By Steve Weinstein
By Bryan Bierman
By Lindsey Rhoades
By Chaz Kangas
By Ben Westhoff and Sarah Purkrabek
By Jena Ardell
By Jesse Sendejas Jr.
By Katherine Turman
The thing I'll always remember about the February 15, 2003, anti-war demonstration, apart from playpenned masses and cops riding horses into stroller-pushing parents, is the cold, clear moment when 83-year-old Pete Seeger cut through the rhetoric, plucked the perfect flower from an infinite musical bouquet, and sang "Somewhere Over the Rainbow." While Yip Harburg's masterpiece isn't in The Vietnam Songbook, it well could be, so the unannounced Seeger naturally joined the electric group who revived the 144-song anthology of rabble-rousing ditties Saturday at Joe's Pub, alongside protest singer Barbara Dane, who compiled the book in 1969 with husband Irwin Silber.
Musicians Kim Rancourt and Don Fleming, producers of this nostalgic, often galvanizing evening, lured Dane from Berkeley. Dane's version of "Brother, Can You Spare a Dime?" (Yip again) evoked Anita O'Day reviving Brechtalthough I would have preferred her own "I Hate the Capitalist System." Other performers worked outside the canon as well. Dean Wareham moaned "No Train to Stockholm," an anti-war ode by former Dane producer Lee Hazelwood, and Lenny Kaye gave Dylan's "Masters of War" a harsh electric halo.
The bandCurtis Eller, Barry Reynolds, Stephan Smith, Dan Zanes, Jim O'Rourke, and drummer David Lichtswung hard with Jenni Muldaur, Bev Grant, Thurston Moore, and Matt Jones. But solo performances scraped closest to the bone. Seeger played "Take It From Dr. King," an optimistic post-9-11 tune, and Tuli Kupferberg brought it all back home with "Kill for Peace," recorded on The Fugs' Second Album . The déjà vu was enhanced by Joe Bangert and Watermelon Slim, Vietnam veterans who seemed equally stoked and flummoxed to have to do it all over again. Richard Gehr
At 9:15 Grammy night, there were 41 customers in the room and Raam Daan was setting up: guitar, bass, three keyboards, three kinds of drum. SOB's worked the bar as a predominantly Senegalese crowd continued to stroll in. It was nearly eleven before the band launched a rock instrumental, conceptually "Maggot Brain" only less fonky. But when Thione Seck came on in his subdued gray suit, looking 10 years younger than the pushing-50 an original Orchestra Baobab vocalist must be, his first two notes blew every gripe away.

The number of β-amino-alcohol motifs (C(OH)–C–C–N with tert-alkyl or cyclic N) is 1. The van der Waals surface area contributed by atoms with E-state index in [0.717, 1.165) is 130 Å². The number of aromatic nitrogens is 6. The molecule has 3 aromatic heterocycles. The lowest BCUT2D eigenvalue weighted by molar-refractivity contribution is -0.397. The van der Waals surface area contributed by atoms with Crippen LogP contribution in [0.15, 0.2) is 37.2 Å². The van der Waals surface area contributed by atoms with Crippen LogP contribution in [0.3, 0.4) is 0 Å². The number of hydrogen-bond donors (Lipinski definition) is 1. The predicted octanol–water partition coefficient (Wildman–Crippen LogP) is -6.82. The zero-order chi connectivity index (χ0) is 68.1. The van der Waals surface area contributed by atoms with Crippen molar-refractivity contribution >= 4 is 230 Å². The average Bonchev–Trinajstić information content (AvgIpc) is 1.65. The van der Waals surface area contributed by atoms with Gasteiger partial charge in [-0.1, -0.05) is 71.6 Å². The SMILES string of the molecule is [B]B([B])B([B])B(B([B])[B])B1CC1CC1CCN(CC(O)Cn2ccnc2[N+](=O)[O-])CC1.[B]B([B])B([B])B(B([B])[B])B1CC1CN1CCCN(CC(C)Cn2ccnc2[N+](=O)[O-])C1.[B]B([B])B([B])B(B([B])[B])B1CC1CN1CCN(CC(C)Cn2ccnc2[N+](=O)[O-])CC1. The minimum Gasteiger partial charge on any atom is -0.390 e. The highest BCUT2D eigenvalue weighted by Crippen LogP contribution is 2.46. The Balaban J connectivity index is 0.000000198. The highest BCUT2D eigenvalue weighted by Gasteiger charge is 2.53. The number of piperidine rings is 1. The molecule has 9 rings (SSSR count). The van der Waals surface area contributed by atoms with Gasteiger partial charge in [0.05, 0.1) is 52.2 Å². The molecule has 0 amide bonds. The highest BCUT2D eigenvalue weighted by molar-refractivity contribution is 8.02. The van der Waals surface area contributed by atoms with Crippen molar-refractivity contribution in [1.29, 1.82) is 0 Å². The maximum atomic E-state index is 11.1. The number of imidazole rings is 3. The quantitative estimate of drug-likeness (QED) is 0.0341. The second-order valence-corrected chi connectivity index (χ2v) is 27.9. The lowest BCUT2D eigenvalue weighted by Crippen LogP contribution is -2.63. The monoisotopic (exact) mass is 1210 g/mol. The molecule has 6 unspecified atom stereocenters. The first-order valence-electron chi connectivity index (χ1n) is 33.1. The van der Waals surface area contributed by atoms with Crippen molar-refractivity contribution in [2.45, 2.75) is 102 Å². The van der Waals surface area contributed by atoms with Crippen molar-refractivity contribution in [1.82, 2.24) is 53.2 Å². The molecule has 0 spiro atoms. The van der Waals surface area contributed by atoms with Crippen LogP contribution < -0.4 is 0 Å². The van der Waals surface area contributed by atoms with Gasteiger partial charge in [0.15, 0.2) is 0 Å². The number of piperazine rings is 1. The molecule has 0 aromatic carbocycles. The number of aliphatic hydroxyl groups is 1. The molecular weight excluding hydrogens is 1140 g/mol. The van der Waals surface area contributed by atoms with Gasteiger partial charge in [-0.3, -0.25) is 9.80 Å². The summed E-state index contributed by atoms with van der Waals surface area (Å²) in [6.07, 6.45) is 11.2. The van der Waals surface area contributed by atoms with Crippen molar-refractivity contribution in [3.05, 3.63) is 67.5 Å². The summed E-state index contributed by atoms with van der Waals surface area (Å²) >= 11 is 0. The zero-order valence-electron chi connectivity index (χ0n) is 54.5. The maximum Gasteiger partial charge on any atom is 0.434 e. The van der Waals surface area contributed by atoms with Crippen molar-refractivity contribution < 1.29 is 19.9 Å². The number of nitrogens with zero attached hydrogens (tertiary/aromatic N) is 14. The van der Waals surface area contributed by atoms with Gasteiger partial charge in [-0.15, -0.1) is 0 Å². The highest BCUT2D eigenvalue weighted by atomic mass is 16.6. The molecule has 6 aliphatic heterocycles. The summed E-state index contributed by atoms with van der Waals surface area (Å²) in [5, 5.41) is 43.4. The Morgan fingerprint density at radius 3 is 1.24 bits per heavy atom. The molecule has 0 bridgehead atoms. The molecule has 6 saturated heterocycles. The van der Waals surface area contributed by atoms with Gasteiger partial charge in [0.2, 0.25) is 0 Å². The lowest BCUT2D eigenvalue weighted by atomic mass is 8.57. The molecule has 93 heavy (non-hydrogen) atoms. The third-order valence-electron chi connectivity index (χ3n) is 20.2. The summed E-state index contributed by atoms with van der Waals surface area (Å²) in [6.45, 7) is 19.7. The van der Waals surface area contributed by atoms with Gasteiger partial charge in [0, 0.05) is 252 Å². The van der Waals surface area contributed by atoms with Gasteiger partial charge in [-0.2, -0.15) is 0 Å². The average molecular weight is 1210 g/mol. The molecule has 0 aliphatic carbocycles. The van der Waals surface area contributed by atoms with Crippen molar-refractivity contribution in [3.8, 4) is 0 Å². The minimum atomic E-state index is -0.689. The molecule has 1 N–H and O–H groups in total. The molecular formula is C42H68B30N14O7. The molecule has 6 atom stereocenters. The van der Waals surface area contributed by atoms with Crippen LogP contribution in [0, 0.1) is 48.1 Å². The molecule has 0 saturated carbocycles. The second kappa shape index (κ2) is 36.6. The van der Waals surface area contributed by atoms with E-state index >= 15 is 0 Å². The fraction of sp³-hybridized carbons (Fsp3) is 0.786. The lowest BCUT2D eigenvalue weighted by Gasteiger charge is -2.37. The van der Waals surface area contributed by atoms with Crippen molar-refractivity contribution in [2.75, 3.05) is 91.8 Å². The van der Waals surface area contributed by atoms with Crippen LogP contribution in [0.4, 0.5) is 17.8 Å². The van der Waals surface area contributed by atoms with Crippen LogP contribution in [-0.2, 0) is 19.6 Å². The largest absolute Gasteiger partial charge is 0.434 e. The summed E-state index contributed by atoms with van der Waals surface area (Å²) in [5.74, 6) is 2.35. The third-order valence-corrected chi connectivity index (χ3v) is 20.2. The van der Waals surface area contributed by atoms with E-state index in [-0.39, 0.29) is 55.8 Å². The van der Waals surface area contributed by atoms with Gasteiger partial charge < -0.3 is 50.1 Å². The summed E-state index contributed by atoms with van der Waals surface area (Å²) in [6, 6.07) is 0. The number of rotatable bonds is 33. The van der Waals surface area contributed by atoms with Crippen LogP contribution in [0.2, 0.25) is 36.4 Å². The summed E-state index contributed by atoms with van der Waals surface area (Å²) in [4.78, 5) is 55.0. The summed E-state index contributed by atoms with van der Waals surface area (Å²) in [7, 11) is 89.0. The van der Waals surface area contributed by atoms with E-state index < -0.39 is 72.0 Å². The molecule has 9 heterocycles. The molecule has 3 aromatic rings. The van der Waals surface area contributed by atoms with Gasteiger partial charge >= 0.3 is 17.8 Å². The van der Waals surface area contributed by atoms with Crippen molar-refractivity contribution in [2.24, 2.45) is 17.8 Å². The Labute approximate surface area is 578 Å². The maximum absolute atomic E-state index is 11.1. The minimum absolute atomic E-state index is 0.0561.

As you learn the first time you go gaga for Youssou N'Dour's warmup guy, there are many spectacular voices in West Africa. Muezzin-griot culture is pervasive. In Dakar, it's said, Seck's rates behind only N'Dour's: not quite a tenor but decisively high-end, only this high-end has tremendous body, its strength clarity rather than purity. Directing his eyes slightly to the left, never once removing the mic from its stand or placing his right foot forward, Seck sang for over two hours in a version of mbalax that afforded much call-and-response and minimal solo room. Every song was taken at a fast mid-tempo, with two keybs providing a tonal bed and a third doing horns, organ, balafon, something like electric harpsichord, or the melted cheese Africans adore. Every song featured a skinny, speedy dancer collecting the offering and climaxed with a strapping young sabar drummer going nuts. The tunes grew more striking, but with Seck's 26 albums terra incognita and his renowned lyrics over this anglophone's head, the cross-cultural excitement was formal, yet no less bracing for thata rare chance to immerse in a gorgeous species of beats-up-front and a voice the Judeo-Christian tradition lacks the resources to match. Robert Christgau
Attend a musical on Friday, and instead of an orchestra you may find a computer. With contract negotiations stalled, many producers, including Margo Lion (Hairspray), Baz Luhrmann (La Bohème), and Disney are prepared to use virtual replacements for striking musicians. Actors were required to rehearse with machines last week.
As a professional musician (and union member, though not involved in negotiations), I have a stake here, but so does the average theatergoer. Virtual orchestras are programmed with samples and fed a score, which is played back through speakers representing instruments. Though marketed as a "stand alone" instrument that can follow conductor tempos, the Music Arts Technology system backing up Radio City's 2002 Christmas show was fired during production for erratic timing. "The sounds were unrealisticit couldn't adjust to tempos that developed over the run," said one show technician.
The five-year contract between the League of American Theaters and Producers and the Musicians' Union Local 802 expired Sunday, parties at an impasse over "minimums." Since 1963, each contract has cut the number of musicians required in Broadway theaters. Jed Bernstein, League president, calls minimums "archaic featherbedding," though musicians say they cost only 6.1 percent of ticket price. While large orchestras are hired for cast albums and reviewed runs, cores can be as small as nine amplified members. "Special situation" status can be granted by a committee. Thirteen shows have enjoyed it since 1993. Mamma Mia, for example, has nine musicians playing in a theater with a 24 minimum. Last weekend, producers proposed reducing minimums at large theaters from 26 to 7. Composers John Kander (Chicago) and Cy Coleman (Barnum, Fosse, City of Angels) signed a letter saying eliminating minimums "will take away our means of expression in exchange for increased profits." Saturday, musicians voted 96 percent to authorize a strike. The new deadline is midnight Thursday. Meanwhile, musicians will work without a contract. Louise Dubin